“We expanded our cheese production, so we had surplus whey. It kind of made sense,” she says of stepping up meat production to match that of cheese. “If we’re doing all this work for 40 pigs, 90 isn’t a big difference, as far as doing the chores.”

Willow Hill Farm in Milton sells whey-fed pigs independently of Villa’s small consortium, but Villa is working to recruit other cheesemakers, such as Spring Brook Farm in Reading and Consider Bardwell Farm in West Pawlet, to join the company.

Producing pigs year-round is a key part of the model, but the eventual goal is to have monthly or even weekly slaughters. That would allow Vermont Whey Fed to sell plenty to restaurants, markets and value-added producers, both in and out of state.

Some of those businesses have already tasted the difference in whey-fed meat. The butcher shop at Healthy Living Market in South Burlington has bought Villa’s animals and sold them from the case as chops and sausages. Adam Longworth of theCommon Man in Warren says that, though his menu is usually cut driven, he bought his first half pig to support Villa. He soon ordered a second.

Longworth and his team were excited by the tender meat, which is similar to that of milk-fed veal. “It’s really well received with our guests,” Longworth says. “They’re happy that we’re using it.” He notes that his popular whey-fed dishes have included jalapeño-cilantro-and-olive sausages, house bacon and roasted loins. But Longworth was especially pleased with the ham he brined and aged himself. When compared with versions he’s made with conventionally raised local pork, the chef says, “The ham is much more palatable off the whey-fed pig. It’s the fat content of it. [Villa] says 60 percent of its diet is whey.”

Another of Villa’s clients is looking forward to the farmer’s promised whey-percentage guidelines. Pete Colman of Vermont Salumi joined Villa and the von Trapps on a trip to Italian whey-fed farms earlier this year. They visited small, local businesses, but also factory farms that use the method — the furthest thing possible from the decentralized system that Villa imagines in Vermont.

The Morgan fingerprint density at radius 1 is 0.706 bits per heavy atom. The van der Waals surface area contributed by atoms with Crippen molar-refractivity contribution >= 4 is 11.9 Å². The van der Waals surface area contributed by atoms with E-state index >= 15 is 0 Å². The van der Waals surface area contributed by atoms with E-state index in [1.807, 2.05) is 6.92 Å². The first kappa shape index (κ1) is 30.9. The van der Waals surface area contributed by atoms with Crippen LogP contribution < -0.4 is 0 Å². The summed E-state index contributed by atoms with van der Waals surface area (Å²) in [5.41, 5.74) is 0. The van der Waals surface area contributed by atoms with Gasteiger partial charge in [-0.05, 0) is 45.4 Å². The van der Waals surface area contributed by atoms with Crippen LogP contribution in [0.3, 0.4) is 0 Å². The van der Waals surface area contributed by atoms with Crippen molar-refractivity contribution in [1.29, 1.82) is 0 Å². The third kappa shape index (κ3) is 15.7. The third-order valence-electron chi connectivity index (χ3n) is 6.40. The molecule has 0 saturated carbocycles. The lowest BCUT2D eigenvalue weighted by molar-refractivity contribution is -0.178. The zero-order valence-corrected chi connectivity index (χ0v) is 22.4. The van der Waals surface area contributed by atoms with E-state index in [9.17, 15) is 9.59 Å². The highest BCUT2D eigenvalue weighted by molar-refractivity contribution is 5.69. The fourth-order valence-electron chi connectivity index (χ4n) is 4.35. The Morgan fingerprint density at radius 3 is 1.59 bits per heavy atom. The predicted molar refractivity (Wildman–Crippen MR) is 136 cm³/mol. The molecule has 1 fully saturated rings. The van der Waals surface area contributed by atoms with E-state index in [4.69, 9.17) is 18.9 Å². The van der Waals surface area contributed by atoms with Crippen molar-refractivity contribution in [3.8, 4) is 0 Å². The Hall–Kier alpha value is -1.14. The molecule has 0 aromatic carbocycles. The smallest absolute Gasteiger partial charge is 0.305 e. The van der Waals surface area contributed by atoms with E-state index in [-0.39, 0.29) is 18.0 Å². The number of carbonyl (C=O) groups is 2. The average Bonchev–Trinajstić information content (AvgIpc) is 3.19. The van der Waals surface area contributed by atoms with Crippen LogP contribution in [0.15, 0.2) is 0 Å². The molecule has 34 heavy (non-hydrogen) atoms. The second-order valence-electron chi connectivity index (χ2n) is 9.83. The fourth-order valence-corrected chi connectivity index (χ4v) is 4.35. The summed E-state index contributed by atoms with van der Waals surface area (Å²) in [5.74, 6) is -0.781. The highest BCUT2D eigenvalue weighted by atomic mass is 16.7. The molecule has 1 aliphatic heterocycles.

“I think the danger in whey feeding is when farmers are like, ‘It’s cheap food; let’s pump ’em full of whey,’” Colman says. His concern that farmers might neglect grain feeding entirely is not unfounded, given the recent 20 percent spike in grain costs. Colman says he’s tasted whey-fed pork that was “wet and moist and kind of flaccid,” but he hopes establishing a protocol will eliminate this possibility in Vermont.

For now, Colman is happy to buy 10 Jasper Hill pigs from Villa that will be slaughtered next month. But they will generate only about 600 pounds of sausage, a drop in the bucket for Vermont Salumi, which sells at local markets, online and at the small stand Colman attached to his kitchen at Cate Farm in Plainfield. What he doesn’t use in his sausages, he sells as butts, shoulders and other fresh cuts.

Razionale says the five-year plan at Jasper Hill includes building a facility for on-site slaughter, processing and aging. The farm’s leadership is currently looking for the right person to spearhead the project, she notes. Another idea on the horizon is a line of sausages that combines the farm’s pork with chunks of its cheese.

While such value-added products will best serve the luxury market, Villa and company are also aiming at home cooks on a budget. Sebastian von Trapp points out that private customers can buy a half or whole pig for $6 or $7 a pound. All they need is plenty of freezer space: A whole swine will most likely have a 225-pound hanging weight.

Dan von Trapp believes Vermont Whey Fed Pigs and the forthcoming “Vermont whey fed” label will eventually carry the same Vermont cachet as the state’s cheeses. The official designation is “something that will follow us, even when we’re dead and gone. It’s something that will still be utilized,” he says.

The perfect pairing on hors d’oeuvres plates — fine cheese and cured meat — could turn out to be just as delectable for Vermont agriculture.